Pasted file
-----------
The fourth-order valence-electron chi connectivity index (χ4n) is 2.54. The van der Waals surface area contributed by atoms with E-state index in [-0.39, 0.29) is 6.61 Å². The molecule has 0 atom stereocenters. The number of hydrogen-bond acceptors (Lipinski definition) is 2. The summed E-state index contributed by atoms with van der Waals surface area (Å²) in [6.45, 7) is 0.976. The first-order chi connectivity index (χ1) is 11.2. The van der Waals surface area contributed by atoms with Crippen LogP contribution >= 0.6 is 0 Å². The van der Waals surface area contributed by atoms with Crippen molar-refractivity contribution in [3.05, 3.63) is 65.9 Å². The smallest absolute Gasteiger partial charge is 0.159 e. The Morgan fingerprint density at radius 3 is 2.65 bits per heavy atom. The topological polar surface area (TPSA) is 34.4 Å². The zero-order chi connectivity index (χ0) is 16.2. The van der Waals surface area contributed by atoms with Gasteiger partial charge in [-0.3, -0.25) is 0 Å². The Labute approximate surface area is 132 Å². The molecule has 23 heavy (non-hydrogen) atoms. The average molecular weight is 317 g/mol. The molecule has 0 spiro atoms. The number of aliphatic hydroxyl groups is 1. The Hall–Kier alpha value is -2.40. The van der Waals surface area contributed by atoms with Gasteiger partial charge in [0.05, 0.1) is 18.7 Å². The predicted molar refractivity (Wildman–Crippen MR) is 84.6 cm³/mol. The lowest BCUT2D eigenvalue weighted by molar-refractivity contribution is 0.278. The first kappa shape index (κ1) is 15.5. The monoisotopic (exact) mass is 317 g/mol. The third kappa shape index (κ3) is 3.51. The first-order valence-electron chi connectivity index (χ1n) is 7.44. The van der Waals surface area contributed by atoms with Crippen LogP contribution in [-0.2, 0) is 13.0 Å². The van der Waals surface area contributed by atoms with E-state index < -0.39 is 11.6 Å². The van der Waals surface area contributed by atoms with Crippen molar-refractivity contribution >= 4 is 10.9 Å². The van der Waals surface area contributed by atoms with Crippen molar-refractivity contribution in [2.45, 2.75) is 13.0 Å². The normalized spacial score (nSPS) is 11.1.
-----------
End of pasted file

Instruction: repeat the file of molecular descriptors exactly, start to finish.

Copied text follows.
The fourth-order valence-electron chi connectivity index (χ4n) is 2.54. The van der Waals surface area contributed by atoms with E-state index in [-0.39, 0.29) is 6.61 Å². The molecule has 0 atom stereocenters. The number of hydrogen-bond acceptors (Lipinski definition) is 2. The summed E-state index contributed by atoms with van der Waals surface area (Å²) in [6.45, 7) is 0.976. The first-order chi connectivity index (χ1) is 11.2. The van der Waals surface area contributed by atoms with Crippen LogP contribution >= 0.6 is 0 Å². The van der Waals surface area contributed by atoms with Crippen molar-refractivity contribution in [3.05, 3.63) is 65.9 Å². The smallest absolute Gasteiger partial charge is 0.159 e. The Morgan fingerprint density at radius 3 is 2.65 bits per heavy atom. The topological polar surface area (TPSA) is 34.4 Å². The zero-order chi connectivity index (χ0) is 16.2. The van der Waals surface area contributed by atoms with Gasteiger partial charge in [-0.3, -0.25) is 0 Å². The Labute approximate surface area is 132 Å². The molecule has 23 heavy (non-hydrogen) atoms. The average molecular weight is 317 g/mol. The molecule has 0 spiro atoms. The number of aliphatic hydroxyl groups is 1. The Hall–Kier alpha value is -2.40. The van der Waals surface area contributed by atoms with Gasteiger partial charge in [0.05, 0.1) is 18.7 Å². The predicted molar refractivity (Wildman–Crippen MR) is 84.6 cm³/mol. The lowest BCUT2D eigenvalue weighted by molar-refractivity contribution is 0.278. The first kappa shape index (κ1) is 15.5. The monoisotopic (exact) mass is 317 g/mol. The third kappa shape index (κ3) is 3.51. The first-order valence-electron chi connectivity index (χ1n) is 7.44. The van der Waals surface area contributed by atoms with Crippen LogP contribution in [-0.2, 0) is 13.0 Å². The van der Waals surface area contributed by atoms with E-state index < -0.39 is 11.6 Å². The van der Waals surface area contributed by atoms with Crippen molar-refractivity contribution >= 4 is 10.9 Å². The van der Waals surface area contributed by atoms with Crippen molar-refractivity contribution in [2.45, 2.75) is 13.0 Å². The normalized spacial score (nSPS) is 11.1.